I am an elementary school librarian in an urban setting in Massachusetts. Through the work of creating a more representative and inclusive library collection for my students, I learned a lot about the politics of the publishing industry, the accepted institutional racism and purposeful exclusion of communities in books and that we should be outraged at the continued disenfranchisement of our children.
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Friday, October 17, 2014

Digging In: My Cold Plum Lemon Pie Bluesy Mood


"My Cold Plum Lemon Pie Bluesy Mood" is written in verse, by Tameka Fryer Brown and illustrated by Shane Evans. I like to think the cold plums are a nod to the great William Carlos Williams.

Often with picture books, I tend to initially be attracted to the illustrations of books- and Shane Evans does not disappoint. Bright and saturated colors fill these pages, with simple yet expressive characters and their surroundings.

The book follows a boy, a middle child, through his day and activities and most importantly his MOODS. This little boy has feelings. His feelings have color. He is green and happy drawing with one of his sisters, he is gray and annoyed and brown and grounded. We end the story sharing a meal with his family- and we feel happy, full and yellow.

This book pairs well with Dr. Seuss's, "My Many Colored Days"- great for figurative and descriptive language lessons. 

Tameka Fryer Brown has some activities that go along with the book as well, visit her website:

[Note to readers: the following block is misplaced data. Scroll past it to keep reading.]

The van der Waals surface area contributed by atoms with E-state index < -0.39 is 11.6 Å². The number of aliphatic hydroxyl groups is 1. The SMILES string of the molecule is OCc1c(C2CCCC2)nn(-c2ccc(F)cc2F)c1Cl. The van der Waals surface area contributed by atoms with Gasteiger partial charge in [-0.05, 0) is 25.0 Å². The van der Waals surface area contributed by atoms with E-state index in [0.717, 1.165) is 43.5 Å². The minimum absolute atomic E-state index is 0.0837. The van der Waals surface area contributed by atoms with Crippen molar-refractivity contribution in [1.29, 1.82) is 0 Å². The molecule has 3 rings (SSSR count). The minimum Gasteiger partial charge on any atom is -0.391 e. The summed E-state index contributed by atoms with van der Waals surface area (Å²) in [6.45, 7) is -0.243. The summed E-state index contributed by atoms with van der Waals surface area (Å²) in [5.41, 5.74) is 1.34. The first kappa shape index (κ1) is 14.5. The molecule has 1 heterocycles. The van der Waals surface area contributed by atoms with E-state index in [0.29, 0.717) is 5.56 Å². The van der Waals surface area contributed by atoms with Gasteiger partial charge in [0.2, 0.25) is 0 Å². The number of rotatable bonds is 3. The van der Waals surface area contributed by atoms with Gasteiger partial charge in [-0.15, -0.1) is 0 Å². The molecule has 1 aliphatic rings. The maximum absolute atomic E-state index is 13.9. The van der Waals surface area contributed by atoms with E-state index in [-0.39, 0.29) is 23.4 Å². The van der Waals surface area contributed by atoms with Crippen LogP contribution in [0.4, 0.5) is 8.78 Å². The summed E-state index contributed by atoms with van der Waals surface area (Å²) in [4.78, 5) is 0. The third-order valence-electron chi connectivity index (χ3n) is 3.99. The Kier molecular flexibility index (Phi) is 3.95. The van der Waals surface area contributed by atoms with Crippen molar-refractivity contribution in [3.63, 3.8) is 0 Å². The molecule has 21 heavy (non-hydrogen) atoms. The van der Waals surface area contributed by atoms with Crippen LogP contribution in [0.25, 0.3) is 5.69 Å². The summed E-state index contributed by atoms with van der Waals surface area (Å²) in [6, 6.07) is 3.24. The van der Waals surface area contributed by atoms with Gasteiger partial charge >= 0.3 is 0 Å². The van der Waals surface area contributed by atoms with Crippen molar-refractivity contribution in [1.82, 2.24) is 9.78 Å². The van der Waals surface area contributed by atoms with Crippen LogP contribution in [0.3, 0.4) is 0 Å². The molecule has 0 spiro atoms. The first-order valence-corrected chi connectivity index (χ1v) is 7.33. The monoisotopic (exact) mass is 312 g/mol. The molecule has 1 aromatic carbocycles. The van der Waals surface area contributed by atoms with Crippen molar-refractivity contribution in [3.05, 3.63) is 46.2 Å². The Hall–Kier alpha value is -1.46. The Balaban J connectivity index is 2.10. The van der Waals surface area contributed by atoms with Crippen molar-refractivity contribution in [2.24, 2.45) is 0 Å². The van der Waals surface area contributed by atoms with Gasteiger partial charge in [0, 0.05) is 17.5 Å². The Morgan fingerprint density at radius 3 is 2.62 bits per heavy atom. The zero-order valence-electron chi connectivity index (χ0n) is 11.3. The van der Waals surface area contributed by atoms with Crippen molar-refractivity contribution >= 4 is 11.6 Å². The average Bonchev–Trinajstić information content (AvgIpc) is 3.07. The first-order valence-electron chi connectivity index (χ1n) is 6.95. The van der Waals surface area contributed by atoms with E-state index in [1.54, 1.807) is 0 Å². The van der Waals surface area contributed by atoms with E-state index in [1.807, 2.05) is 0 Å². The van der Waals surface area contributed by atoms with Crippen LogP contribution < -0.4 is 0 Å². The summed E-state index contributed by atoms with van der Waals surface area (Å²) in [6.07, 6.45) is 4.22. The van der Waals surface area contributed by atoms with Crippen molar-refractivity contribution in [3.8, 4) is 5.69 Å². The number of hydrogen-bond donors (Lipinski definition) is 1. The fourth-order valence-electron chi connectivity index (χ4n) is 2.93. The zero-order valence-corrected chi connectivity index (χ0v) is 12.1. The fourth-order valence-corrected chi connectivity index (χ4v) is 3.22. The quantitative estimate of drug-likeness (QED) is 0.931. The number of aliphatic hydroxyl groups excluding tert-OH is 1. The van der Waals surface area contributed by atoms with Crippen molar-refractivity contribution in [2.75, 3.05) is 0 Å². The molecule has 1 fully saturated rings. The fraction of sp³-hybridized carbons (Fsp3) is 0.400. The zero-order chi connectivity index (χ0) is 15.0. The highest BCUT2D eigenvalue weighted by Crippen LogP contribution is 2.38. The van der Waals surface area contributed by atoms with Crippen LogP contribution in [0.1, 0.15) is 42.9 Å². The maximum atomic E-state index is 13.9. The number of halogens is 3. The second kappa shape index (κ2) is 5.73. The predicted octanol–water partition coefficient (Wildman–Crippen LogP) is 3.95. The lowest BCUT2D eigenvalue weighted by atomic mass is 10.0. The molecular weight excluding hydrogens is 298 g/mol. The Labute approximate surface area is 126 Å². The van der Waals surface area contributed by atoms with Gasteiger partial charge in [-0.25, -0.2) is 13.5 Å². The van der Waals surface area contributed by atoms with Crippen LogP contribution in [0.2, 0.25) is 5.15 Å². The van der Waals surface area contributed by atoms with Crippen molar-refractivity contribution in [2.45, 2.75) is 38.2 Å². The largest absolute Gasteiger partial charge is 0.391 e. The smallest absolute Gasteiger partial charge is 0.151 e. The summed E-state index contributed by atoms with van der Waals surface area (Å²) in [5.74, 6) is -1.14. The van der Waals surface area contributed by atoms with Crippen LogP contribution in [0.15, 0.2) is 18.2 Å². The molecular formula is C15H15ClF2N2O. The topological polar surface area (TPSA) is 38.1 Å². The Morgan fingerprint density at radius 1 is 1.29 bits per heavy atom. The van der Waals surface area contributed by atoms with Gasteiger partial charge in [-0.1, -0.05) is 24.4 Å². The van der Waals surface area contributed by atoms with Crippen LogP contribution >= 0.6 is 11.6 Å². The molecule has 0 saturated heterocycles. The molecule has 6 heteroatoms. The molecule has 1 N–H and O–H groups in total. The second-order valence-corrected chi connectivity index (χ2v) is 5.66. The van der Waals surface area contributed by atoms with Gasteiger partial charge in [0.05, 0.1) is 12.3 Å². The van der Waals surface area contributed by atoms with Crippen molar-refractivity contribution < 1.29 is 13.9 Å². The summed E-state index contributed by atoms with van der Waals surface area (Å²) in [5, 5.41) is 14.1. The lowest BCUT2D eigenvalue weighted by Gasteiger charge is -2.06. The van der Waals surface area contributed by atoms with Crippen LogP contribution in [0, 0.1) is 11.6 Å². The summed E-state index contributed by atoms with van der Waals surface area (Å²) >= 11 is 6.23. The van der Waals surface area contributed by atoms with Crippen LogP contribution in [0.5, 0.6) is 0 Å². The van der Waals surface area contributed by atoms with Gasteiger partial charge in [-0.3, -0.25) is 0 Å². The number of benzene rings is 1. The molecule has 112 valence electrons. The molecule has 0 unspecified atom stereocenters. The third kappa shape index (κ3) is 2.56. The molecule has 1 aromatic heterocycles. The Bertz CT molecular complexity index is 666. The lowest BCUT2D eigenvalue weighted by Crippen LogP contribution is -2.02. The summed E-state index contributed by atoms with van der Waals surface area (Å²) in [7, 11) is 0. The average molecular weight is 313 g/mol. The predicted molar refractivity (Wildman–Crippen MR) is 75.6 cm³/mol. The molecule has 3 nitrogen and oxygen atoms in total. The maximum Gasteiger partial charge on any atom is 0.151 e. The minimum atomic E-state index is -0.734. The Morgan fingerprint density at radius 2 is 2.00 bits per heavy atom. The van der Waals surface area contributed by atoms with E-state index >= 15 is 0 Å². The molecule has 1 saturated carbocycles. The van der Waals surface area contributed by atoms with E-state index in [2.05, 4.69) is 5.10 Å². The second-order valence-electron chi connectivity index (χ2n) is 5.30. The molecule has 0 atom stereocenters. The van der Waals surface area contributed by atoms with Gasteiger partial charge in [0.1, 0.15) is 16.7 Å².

Ms. Brown is also part of one of my most favorite literature projects, The Brown Bookshelf.
Do yourself a favor and take some time to go through this blog:


Tuesday, October 7, 2014

Digging In: The Big Red Lollipop


The Big Red Lollipop, by Rukhsana Khan and illustrated by Sophie Blackall


This book just makes me happy. I know that is not a very objective or descriptive thing to write about a book, but it's true. I just love it.

My son is in first grade and he is beginning a unit on family culture and traditions. I immediately thought of this book. Sometimes, our cultural traditions are not the same as the dominant culture's that we find ourselves in. That is true for Rubina, a little girl who received her first birthday party invitation. Her mother, Ami, was new to this custom but allowed her to go, on one condition, her little sister, Sana, also went.

This put Rubina in what she found to be an uncomfortable social situation, she wanted to be part of the celebration just like "everybody else", but her mother held tight to an important tradition in their family and Rubina has to call her friend and ask if it's all right for her little sister to come too.
                   
                    I beg and plead, but Ami won't listen. I have no choice. I have to call.
                    Sally says, "Allright." But it doesn't sound all right.  I know she thinks
                    I'm weird.

In the end, the friendship remains intact and the sisters have an even stronger bond. Khan gives us a glimpse into the inner dialogue and sometimes struggle of a child that wants to honor the many cultures in which she belongs.

I would be loathe not to mention the illustrations. They are warm and sunny and sweet. I love the expressiveness of the faces and the beautiful jewel tones in the clothes. The characters are incredibly emotive and we get a sense of how Sana and her sisters are feeling not only through words, but through pictures.